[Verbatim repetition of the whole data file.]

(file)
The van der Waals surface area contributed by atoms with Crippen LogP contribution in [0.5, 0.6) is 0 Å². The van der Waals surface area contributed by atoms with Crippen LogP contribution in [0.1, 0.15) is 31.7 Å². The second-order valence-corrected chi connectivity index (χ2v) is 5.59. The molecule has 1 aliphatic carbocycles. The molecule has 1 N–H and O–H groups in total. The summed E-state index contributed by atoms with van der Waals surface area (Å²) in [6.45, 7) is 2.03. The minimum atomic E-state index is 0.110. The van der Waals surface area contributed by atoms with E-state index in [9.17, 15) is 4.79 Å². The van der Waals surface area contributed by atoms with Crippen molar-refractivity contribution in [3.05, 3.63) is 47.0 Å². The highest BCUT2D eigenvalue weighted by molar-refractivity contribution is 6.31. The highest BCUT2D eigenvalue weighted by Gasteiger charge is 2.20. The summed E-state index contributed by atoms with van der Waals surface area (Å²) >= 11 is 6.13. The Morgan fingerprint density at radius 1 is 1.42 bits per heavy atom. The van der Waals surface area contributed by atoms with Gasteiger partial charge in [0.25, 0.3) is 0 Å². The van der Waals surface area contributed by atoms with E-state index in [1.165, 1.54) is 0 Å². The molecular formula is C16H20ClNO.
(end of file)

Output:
The van der Waals surface area contributed by atoms with Crippen LogP contribution in [0.5, 0.6) is 0 Å². The van der Waals surface area contributed by atoms with Crippen LogP contribution in [0.1, 0.15) is 31.7 Å². The second-order valence-corrected chi connectivity index (χ2v) is 5.59. The molecule has 1 aliphatic carbocycles. The molecule has 1 N–H and O–H groups in total. The summed E-state index contributed by atoms with van der Waals surface area (Å²) in [6.45, 7) is 2.03. The minimum atomic E-state index is 0.110. The van der Waals surface area contributed by atoms with E-state index in [9.17, 15) is 4.79 Å². The van der Waals surface area contributed by atoms with Crippen molar-refractivity contribution in [3.05, 3.63) is 47.0 Å². The highest BCUT2D eigenvalue weighted by molar-refractivity contribution is 6.31. The highest BCUT2D eigenvalue weighted by Gasteiger charge is 2.20. The summed E-state index contributed by atoms with van der Waals surface area (Å²) >= 11 is 6.13. The Morgan fingerprint density at radius 1 is 1.42 bits per heavy atom. The van der Waals surface area contributed by atoms with Gasteiger partial charge in [0.25, 0.3) is 0 Å². The van der Waals surface area contributed by atoms with E-state index in [1.165, 1.54) is 0 Å². The molecular formula is C16H20ClNO.